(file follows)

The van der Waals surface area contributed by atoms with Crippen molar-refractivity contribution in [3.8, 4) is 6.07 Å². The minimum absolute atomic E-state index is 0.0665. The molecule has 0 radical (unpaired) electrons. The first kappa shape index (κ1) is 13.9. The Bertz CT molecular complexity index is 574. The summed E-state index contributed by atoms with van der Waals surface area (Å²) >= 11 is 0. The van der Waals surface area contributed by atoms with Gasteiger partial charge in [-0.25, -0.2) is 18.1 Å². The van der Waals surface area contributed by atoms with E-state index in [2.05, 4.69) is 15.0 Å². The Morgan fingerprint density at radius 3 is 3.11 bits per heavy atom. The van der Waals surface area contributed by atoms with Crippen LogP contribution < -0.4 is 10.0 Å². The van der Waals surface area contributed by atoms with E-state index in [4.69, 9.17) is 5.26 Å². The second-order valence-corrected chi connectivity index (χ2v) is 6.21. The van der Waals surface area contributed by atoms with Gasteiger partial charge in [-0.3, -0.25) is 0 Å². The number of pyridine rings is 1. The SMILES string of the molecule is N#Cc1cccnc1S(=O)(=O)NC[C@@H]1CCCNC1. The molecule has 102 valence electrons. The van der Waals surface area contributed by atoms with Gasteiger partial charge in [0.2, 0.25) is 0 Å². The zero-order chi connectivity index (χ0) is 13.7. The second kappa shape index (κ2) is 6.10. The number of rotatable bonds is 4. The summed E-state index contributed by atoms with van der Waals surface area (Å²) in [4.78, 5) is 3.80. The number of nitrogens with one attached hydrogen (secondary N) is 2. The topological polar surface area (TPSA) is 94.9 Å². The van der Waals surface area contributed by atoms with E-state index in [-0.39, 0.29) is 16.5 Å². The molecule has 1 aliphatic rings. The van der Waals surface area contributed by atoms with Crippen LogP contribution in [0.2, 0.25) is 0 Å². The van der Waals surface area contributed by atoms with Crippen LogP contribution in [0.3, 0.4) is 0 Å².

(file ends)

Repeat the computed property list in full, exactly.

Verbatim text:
The van der Waals surface area contributed by atoms with Crippen molar-refractivity contribution in [3.8, 4) is 6.07 Å². The minimum absolute atomic E-state index is 0.0665. The molecule has 0 radical (unpaired) electrons. The first kappa shape index (κ1) is 13.9. The Bertz CT molecular complexity index is 574. The summed E-state index contributed by atoms with van der Waals surface area (Å²) >= 11 is 0. The van der Waals surface area contributed by atoms with Gasteiger partial charge in [-0.25, -0.2) is 18.1 Å². The van der Waals surface area contributed by atoms with E-state index in [2.05, 4.69) is 15.0 Å². The Morgan fingerprint density at radius 3 is 3.11 bits per heavy atom. The van der Waals surface area contributed by atoms with Crippen LogP contribution < -0.4 is 10.0 Å². The van der Waals surface area contributed by atoms with E-state index in [4.69, 9.17) is 5.26 Å². The second-order valence-corrected chi connectivity index (χ2v) is 6.21. The van der Waals surface area contributed by atoms with Gasteiger partial charge in [-0.3, -0.25) is 0 Å². The number of pyridine rings is 1. The SMILES string of the molecule is N#Cc1cccnc1S(=O)(=O)NC[C@@H]1CCCNC1. The molecule has 102 valence electrons. The van der Waals surface area contributed by atoms with Gasteiger partial charge in [0.2, 0.25) is 0 Å². The zero-order chi connectivity index (χ0) is 13.7. The second kappa shape index (κ2) is 6.10. The number of rotatable bonds is 4. The summed E-state index contributed by atoms with van der Waals surface area (Å²) in [4.78, 5) is 3.80. The number of nitrogens with one attached hydrogen (secondary N) is 2. The topological polar surface area (TPSA) is 94.9 Å². The van der Waals surface area contributed by atoms with E-state index in [-0.39, 0.29) is 16.5 Å². The molecule has 1 aliphatic rings. The van der Waals surface area contributed by atoms with Crippen LogP contribution in [0.2, 0.25) is 0 Å². The van der Waals surface area contributed by atoms with Crippen LogP contribution in [0.3, 0.4) is 0 Å².